December 7, 2012
Did Dawn Mission Find Water-Carved Gullies On Vesta Asteroid
Michael Harper for redOrbit.com — Your Universe Online
In 2007, NASA launched the Dawn Mission to study the asteroid Vesta and dwarf planet Ceres. Carrying a visible camera, a visible and infrared mapping spectrometer, and a gamma ray and neutron spectrometer, Dawn set out on an 8 year mission to gather a wealth of data from these two celestial bodies.
Now, NASA is busy pouring over the images and other data collected by Dawn during its time spent with Vesta.
As researchers began analyzing these images, they noticed some intriguing gullies on the side of very young craters on the surface of Vesta. Now, Jennifer Scully, a Dawn team member at the University of California, Los Angeles (UCLA), has been charged to lead a team to discover how these gullies were formed.
According to Scully, some of gullies look like straight chutes which run across the crates. Others appear more sinuous and end in what has been described as “lobe-shaped deposits.”
Scully and her team will explain how these gullies were formed on Vesta in a presentation at this year´s American Geophysical Union conference in San Francisco. Other Dawn team members will also be presenting their findings and research about other aspects of the asteroid Vesta.
"The straight gullies we see on Vesta are textbook examples of flows of dry material, like sand, that we've seen on Earth's moon and we expected to see on Vesta," explained Scully, according to a report at NASA. “But these sinuous gullies are an exciting, unexpected find that we are still trying to understand."
According to Scully, the aforementioned sinuous gullies are longer, narrower and feature more curves than the shorter and straighter gullies. These winding gullies start from V-shaped regions referred to as “alcoves,” then move on to merge with other gullies.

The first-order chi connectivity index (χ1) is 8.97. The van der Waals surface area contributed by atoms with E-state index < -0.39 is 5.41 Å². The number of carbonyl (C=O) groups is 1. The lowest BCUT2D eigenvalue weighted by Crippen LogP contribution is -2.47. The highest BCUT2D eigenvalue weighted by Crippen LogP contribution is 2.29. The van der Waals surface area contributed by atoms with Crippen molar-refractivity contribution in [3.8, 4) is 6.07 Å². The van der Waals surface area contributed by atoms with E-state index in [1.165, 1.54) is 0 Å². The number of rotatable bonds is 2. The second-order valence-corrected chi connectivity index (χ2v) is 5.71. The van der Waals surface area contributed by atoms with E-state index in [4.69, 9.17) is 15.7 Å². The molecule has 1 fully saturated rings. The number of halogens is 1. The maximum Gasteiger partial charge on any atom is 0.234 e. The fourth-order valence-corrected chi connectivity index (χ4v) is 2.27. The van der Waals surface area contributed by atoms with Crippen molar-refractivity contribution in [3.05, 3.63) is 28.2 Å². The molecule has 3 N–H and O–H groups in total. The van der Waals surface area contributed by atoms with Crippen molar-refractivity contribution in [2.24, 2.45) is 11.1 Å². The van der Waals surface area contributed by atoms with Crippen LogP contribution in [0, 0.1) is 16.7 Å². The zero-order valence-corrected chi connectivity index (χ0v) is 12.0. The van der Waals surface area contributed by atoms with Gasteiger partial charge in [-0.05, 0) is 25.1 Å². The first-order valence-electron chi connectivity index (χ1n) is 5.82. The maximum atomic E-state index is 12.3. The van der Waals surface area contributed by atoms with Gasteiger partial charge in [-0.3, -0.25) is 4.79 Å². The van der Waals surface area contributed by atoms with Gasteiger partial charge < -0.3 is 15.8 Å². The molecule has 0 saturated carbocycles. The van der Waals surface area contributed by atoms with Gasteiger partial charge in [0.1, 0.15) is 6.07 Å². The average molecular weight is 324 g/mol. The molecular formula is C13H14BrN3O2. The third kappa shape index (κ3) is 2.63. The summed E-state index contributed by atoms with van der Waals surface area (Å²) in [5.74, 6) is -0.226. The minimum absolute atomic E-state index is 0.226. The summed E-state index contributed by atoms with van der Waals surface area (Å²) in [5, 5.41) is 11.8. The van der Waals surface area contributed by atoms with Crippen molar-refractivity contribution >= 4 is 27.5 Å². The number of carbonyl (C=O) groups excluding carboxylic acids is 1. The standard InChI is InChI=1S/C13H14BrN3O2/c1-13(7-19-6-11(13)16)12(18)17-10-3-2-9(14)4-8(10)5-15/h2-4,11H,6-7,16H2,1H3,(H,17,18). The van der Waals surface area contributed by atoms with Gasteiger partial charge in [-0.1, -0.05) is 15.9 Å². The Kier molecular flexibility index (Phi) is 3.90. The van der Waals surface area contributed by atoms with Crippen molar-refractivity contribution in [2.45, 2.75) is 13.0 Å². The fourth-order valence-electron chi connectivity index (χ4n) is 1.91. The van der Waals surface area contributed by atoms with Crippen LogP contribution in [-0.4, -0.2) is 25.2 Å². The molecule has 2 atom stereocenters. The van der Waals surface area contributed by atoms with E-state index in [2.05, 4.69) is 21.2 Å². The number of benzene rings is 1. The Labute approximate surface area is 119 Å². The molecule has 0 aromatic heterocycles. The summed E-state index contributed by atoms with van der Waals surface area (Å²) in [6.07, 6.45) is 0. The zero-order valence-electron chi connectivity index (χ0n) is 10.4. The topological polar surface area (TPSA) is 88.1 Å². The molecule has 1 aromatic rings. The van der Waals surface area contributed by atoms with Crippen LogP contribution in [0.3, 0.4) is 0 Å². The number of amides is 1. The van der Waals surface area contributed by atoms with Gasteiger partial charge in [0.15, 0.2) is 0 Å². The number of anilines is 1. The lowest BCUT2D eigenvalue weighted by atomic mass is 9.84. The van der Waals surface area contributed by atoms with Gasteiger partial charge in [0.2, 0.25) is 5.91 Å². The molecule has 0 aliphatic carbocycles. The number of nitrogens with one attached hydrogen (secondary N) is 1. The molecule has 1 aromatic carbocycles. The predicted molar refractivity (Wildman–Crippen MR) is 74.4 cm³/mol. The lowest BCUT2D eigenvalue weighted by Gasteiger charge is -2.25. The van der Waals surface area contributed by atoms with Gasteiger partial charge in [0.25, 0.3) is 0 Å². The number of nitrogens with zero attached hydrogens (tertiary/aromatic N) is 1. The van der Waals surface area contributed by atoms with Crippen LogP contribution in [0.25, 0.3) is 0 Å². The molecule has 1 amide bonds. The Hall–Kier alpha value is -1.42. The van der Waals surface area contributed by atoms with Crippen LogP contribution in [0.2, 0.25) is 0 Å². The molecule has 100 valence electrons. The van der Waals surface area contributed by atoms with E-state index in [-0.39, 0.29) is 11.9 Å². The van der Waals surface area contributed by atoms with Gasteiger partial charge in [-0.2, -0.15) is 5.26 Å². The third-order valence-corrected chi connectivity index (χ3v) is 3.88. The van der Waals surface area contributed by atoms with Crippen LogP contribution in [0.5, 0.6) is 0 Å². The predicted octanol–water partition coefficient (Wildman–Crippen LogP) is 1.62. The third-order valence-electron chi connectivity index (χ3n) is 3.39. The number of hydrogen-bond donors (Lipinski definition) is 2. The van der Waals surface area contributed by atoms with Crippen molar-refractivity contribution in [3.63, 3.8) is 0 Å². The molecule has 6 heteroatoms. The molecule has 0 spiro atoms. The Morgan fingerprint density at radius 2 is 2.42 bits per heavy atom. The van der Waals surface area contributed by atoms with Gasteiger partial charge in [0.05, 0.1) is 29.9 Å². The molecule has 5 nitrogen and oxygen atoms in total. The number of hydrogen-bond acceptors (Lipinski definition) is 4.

So far, NASA scientists have 2 theories on how these gullies have been formed and have begun looking at examples on Earth and Mars to find more clues.
“On Earth, similar features - seen at places like Meteor Crater in Arizona -- are carved by liquid water," said Dawn´s principal investigator, Christopher Russell. "On Mars, there is still a debate about what has caused them. We need to analyze the Vesta gullies very carefully before definitively specifying their source."
Though the scientists are suggesting liquid erosion could be responsible for carving these gullies, they aren´t yet ready to make such a definitive claim.
"We want to hear what other people's opinions are," said Scully in an interview with the BBC. "We're just putting it out there to the community; we're not suggesting anything hard and fast at this stage."
Russell agrees, saying the scientists should be very careful in their interpretations of these gullies.
"We want to be very, very sure on any statement or pronouncement we make about the gullies or water or anything like that, because it turns out that there are a lot of different interpretations - we have to work our way through them," he said, speaking to the BBC.
"That's exactly how the scientific method works - we have an idea; we have to test it against the available evidence, and a lot of people are shareholders in that evidence and they will talk to us about what their evidence is,” he concluded.